Biosensors detect plant viruses

Plant viruses cause economic losses of several billion US dollars annually. The often non-specific symptoms of a virus infection and the great variability of plant virus genomes make reliable diagnoses a challenge. In the event of infection, rapid action is also required to prevent spread. However, appropriate analyses, such as one-step simultaneous detection of different viruses in an infected plant, are still difficult, if not impossible, with commercially available diagnostic kits. Biochemical sensor technology can help to detect a virus infection at an early stage. 

© Fraunofer EMFT / Bernd Müller
Point-of-care device for the detection of viral material by real-time RNA amplification (LAMP with pH measurement).

The Fraunhofer project BioPat involves Fraunhofer EMFT researchers working alongside the Fraunhofer Institute for Molecular Biology and Applied Ecology IME and the Fraunhofer Center for Systems Biotechnology CSB to develop highly specific and robust in-field sensor components for the detection of plant diseases.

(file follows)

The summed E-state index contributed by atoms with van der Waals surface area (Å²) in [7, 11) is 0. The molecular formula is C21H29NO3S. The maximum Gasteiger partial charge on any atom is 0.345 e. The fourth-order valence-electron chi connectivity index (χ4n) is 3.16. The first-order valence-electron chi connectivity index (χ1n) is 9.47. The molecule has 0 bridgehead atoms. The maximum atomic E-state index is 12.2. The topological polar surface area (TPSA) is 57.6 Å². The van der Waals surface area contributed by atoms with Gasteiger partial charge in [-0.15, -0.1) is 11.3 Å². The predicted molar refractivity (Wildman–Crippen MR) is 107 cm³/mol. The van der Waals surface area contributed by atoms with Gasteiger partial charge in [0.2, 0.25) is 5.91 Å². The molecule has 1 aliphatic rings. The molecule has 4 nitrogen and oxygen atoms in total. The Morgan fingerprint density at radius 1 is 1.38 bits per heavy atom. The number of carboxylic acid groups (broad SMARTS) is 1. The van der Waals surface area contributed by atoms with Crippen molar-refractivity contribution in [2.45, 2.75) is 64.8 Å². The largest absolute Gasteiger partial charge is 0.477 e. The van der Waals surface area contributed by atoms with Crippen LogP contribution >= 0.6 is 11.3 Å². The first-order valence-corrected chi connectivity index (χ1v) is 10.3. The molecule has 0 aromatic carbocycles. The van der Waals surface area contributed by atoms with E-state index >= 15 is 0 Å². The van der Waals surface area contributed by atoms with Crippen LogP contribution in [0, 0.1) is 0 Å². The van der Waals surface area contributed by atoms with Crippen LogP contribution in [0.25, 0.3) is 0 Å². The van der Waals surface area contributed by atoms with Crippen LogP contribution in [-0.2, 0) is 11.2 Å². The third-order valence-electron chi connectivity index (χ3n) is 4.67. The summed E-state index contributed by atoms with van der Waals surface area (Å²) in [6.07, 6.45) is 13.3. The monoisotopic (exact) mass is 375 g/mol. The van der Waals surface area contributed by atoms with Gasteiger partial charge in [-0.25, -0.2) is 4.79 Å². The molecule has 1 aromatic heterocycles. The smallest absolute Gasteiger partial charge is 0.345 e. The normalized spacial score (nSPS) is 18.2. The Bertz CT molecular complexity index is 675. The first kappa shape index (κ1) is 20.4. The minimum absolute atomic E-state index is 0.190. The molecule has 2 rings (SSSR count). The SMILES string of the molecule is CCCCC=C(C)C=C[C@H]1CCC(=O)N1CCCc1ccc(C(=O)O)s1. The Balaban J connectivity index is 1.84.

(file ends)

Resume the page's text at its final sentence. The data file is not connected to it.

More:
By creating novel biosensors, the team aims to enable fast, simple and simultaneous detection and differentiation of a wide range of viral genomes at an early stage of infection. The work being done on BioPat will focus on the analysis of viruses that are most relevant to the main crop plants in Chile and Germany, namely the grapevine and the potato.

© Fraunhofer EMFT/ Bernd Müller
Chemical sensors made of gold in thin-film technology with printed reference electrode
© Fraunhofer EMFT
© Fraunhofer EMFT/ Bernd Müller
Fluid-tight packaging for chemical sensors

As soon as the new generation of biosensors is established, it can quickly be adapted to meet other analytical requirements. This will open a wide spectrum of potential applications ranging from human pathogen detection to food analysis and marker-assisted breeding.

The project is supported and funded by the Fraunhofer Executive Board.

 

 

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